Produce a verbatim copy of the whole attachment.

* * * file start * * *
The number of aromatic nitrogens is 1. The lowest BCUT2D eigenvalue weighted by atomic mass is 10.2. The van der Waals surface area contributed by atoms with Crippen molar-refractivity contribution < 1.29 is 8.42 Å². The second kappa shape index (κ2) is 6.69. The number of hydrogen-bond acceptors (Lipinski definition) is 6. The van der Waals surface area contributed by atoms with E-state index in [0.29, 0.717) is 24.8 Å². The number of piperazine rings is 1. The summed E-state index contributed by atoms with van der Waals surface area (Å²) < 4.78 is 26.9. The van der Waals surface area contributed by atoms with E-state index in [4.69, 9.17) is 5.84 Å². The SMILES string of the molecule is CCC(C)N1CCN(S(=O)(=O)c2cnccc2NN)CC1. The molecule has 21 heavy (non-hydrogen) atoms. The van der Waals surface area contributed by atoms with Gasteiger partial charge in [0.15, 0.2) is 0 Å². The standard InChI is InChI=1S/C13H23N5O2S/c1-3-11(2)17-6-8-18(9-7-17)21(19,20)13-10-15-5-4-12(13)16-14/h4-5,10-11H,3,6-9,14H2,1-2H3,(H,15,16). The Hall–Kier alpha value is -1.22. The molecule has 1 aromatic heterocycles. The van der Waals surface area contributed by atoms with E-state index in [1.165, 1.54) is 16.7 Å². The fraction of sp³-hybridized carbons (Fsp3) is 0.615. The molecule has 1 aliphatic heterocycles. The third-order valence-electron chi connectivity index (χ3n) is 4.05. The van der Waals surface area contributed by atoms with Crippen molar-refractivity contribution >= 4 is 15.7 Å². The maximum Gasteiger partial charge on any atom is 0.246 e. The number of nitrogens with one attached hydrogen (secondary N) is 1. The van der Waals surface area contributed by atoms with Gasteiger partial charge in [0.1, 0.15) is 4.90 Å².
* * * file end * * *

The number of aromatic nitrogens is 1. The lowest BCUT2D eigenvalue weighted by atomic mass is 10.2. The van der Waals surface area contributed by atoms with Crippen molar-refractivity contribution < 1.29 is 8.42 Å². The second kappa shape index (κ2) is 6.69. The number of hydrogen-bond acceptors (Lipinski definition) is 6. The van der Waals surface area contributed by atoms with E-state index in [0.29, 0.717) is 24.8 Å². The number of piperazine rings is 1. The summed E-state index contributed by atoms with van der Waals surface area (Å²) < 4.78 is 26.9. The van der Waals surface area contributed by atoms with E-state index in [4.69, 9.17) is 5.84 Å². The SMILES string of the molecule is CCC(C)N1CCN(S(=O)(=O)c2cnccc2NN)CC1. The molecule has 21 heavy (non-hydrogen) atoms. The van der Waals surface area contributed by atoms with Gasteiger partial charge in [0.15, 0.2) is 0 Å². The standard InChI is InChI=1S/C13H23N5O2S/c1-3-11(2)17-6-8-18(9-7-17)21(19,20)13-10-15-5-4-12(13)16-14/h4-5,10-11H,3,6-9,14H2,1-2H3,(H,15,16). The Hall–Kier alpha value is -1.22. The molecule has 1 aromatic heterocycles. The van der Waals surface area contributed by atoms with E-state index in [1.165, 1.54) is 16.7 Å². The fraction of sp³-hybridized carbons (Fsp3) is 0.615. The molecule has 1 aliphatic heterocycles. The third-order valence-electron chi connectivity index (χ3n) is 4.05. The van der Waals surface area contributed by atoms with Crippen molar-refractivity contribution >= 4 is 15.7 Å². The maximum Gasteiger partial charge on any atom is 0.246 e. The number of nitrogens with one attached hydrogen (secondary N) is 1. The van der Waals surface area contributed by atoms with Gasteiger partial charge in [0.1, 0.15) is 4.90 Å².